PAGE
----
President Lacalle Pou hoped that his referendum victory would offer him more time, as well as a stronger mandate, to pursue a series of reforms, including on social security, that are key to reducing Uruguay’s high public spending. However, the economic shockwaves of the Russian invasion of Ukraine has posed a threat to Uruguay’s economic recovery from the pandemic. Rising food and oil prices have lowered Uruguayan consumers’ expectations. Fears that inflation could once again drive down real wages has prompted Lacalle Pou’s economic team to announce a series of measures such as tax exemptions on certain basic products and an increase in public sector salaries and pensions.
In this economic and political context, it is worth asking if President Lacalle Pou and his coalition will eventually keep their promise and pursue a social security reform. In early 2020, his administration made important progress by setting up a commission of experts from across the political spectrum to make a diagnosis and propose measures to reform the system.
The commission report was straightforward: Uruguay needs to reform its social security system. Uruguay’s per capita social security spending is similar to that of Spain and above that of other wealthy countries such as Denmark or Norway—all three of them with populations older than the Uruguayan population. In 2018, 50.8 percent of Uruguay’s social public expenditure corresponded to social security, far above health care (24.2 percent) and education (18.4 percent). According to the commission of experts, the Uruguayan government must reform social security to guarantee other social programs, which are equally fundamental to Uruguayans’ wellbeing and prosperity. Hence they proposed to create a new formula to calculate pensions and increase the minimum retirement age from 60 to 65 years old (On average, the current retirement age is between 62 and 63 years old.)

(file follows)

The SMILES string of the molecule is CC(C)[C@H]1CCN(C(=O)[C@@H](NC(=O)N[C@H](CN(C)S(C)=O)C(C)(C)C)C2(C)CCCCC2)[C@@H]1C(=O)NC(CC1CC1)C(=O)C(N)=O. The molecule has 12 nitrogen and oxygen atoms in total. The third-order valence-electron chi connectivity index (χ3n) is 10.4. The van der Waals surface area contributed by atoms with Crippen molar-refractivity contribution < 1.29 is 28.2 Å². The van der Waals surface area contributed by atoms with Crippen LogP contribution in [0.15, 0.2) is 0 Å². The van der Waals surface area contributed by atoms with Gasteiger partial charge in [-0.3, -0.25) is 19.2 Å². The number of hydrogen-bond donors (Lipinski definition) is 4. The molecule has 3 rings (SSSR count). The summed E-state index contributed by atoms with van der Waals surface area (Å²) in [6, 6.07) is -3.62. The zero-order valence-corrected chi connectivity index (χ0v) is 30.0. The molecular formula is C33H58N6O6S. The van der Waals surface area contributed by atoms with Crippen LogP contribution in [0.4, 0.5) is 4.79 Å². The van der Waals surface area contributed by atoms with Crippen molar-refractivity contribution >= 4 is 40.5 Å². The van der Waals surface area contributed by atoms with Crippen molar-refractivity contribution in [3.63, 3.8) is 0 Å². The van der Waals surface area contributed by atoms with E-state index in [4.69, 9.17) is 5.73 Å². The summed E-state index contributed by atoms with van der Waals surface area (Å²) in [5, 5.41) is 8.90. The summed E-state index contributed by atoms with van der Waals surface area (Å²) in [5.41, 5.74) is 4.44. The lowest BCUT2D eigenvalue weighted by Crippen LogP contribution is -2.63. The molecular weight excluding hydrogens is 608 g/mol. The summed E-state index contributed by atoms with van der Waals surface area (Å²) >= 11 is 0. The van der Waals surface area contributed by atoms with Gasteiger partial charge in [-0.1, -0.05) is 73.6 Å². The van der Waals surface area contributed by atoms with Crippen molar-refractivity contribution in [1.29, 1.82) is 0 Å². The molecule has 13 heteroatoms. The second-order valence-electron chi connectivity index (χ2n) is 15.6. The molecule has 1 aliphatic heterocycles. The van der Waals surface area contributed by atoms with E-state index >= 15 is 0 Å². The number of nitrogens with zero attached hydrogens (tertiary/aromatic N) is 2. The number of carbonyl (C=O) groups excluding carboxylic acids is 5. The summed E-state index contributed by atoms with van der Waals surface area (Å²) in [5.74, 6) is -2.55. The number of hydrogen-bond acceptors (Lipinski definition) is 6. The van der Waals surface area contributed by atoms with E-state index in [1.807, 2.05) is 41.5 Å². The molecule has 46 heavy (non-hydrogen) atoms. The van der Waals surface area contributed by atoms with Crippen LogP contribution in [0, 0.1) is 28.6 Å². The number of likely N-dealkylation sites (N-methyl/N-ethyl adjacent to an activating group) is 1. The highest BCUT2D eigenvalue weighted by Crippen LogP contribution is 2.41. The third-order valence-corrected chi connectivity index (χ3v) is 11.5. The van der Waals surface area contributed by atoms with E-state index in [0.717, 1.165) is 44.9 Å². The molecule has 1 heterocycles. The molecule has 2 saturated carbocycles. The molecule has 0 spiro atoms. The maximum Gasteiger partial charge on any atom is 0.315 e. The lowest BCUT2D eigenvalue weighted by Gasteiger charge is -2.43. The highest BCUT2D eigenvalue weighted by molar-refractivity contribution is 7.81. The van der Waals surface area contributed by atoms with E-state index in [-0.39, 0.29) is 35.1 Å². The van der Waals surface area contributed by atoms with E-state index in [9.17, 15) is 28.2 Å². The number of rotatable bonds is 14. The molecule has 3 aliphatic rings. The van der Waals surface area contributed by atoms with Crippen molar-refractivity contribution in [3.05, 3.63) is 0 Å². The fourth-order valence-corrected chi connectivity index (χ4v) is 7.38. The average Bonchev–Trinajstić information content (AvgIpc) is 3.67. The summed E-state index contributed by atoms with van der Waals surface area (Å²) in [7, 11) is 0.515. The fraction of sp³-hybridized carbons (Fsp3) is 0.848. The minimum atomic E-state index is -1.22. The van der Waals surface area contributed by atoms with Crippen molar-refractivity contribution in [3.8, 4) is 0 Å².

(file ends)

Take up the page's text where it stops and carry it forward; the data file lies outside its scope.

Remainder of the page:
Now, the decision whether to send a reform bill to Congress rests with President Lacalle Pou. The Frente Amplio and the PIT-CNT have already announced that they oppose raising the retirement age. Although Lacalle Pou has the votes needed in both chambers to pass a reform, the window of opportunity is closing faster than previously thought. The current economic uncertainty triggered by the war in Ukraine, together with the upcoming election season, could make Lacalle Pou’s coalition partners and even his own Partido Nacional prefer to avoid sensitive issues. Recent polls suggest that 69 percent of Uruguayans opposed the rising retirement age and think that it should be kept at 60 years old. Although the content of the reform remains uncertain, what is clear is that political actors need to clearly communicate and convince the population about the importance of reforms. As recent episodes suggest, a social security reform is a sensitive issue and will require broad popular support to head off social unrest.
Alejandro Trenchi is an intern at Global Americans. He received a master’s in political science from Leiden University. Follow Alejandro on Twitter: @trenchiale